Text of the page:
Backcountry skier Chris Davenport to sign new book, premier movie in Steamboat | SteamboatToday.com

Backcountry skier Chris Davenport to sign new book, premier movie in Steamboat

Movie premier at Ghost Ranch also included in visit

Chris Davenport stands at the top of 14,130-foot Capitol Peak before a ski descent on the newly minted South Face Davenport/Beidleman Route on April 20, 2006.

— Chris Davenport made laps around Colorado, hiking and skiing all the state's 14,000-foot peaks. He hasn't stopped traveling the world to ski since, and he'll share his stories in Steamboat Springs today.

Davenport will sign copies of his newest book, "50 Classic Ski De­­scents of North Amer­­­ica," from 4 to 5:30 p.m. at Epilo­­gue Book Co. in downtown Steam­­boat Springs. He'll then be at the Steamboat premier of the movie "Australis: An Antarctic Ski Odyssey," which chronicles a skiing adventure last year, at 7:30 p.m. at Ghost Ranch Saloon.

"I'm really looking forward to coming back up to Steamboat and going skiing," Davenport said.

He's managed to get plenty of skiing in around the world, but the book was a collaborative effort between many of backcountry skiing's biggest names. Davenport teamed with Aspen-area friends Art Burrows and Penn Newhard to put together a list of 50 of the best backcountry descents.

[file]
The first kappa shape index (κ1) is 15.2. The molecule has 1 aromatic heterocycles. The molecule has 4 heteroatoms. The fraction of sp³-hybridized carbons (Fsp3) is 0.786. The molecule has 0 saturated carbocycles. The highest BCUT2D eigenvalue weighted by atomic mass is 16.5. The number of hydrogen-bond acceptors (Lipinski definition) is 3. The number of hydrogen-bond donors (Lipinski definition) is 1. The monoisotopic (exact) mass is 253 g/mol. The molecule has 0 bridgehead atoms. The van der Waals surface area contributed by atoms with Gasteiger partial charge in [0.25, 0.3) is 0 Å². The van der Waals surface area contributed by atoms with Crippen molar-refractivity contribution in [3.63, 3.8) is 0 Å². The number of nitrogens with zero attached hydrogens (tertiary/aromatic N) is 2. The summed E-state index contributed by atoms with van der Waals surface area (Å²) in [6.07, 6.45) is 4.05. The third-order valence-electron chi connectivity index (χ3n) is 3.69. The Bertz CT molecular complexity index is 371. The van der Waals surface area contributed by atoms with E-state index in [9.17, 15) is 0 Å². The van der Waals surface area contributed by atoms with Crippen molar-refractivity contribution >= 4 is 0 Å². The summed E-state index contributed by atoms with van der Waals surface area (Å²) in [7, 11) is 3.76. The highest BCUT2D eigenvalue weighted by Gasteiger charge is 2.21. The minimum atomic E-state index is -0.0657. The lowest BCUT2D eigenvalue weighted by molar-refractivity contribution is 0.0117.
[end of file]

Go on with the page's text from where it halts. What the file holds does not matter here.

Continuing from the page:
They didn't ski them all but enlisted those who had to help make decisions.

"This book is simply a collection of 50 gorgeous peaks with stories and photographs by top skiers," Davenport said. "Every­one has a favorite. Every­one agreed on certain ones, but the cool thing about skiing is it could be something different to everyone. … What you like can be very different from what I like.

Recommended Stories For You

"There's something in this book for everyone."

The movie, meanwhile, was filmed last year and features what Davenport termed some of the most beautiful scenery he's ever seen.

"It's pretty unique. It takes you to a place where very few have ever skied or even seen," Davenport said. "It really changes people's perceptions on what Antarctica is all about. Most people think of it like a freezing cold, dry, flat place, but in fact there are gorgeous mountain ranges."

Go back to article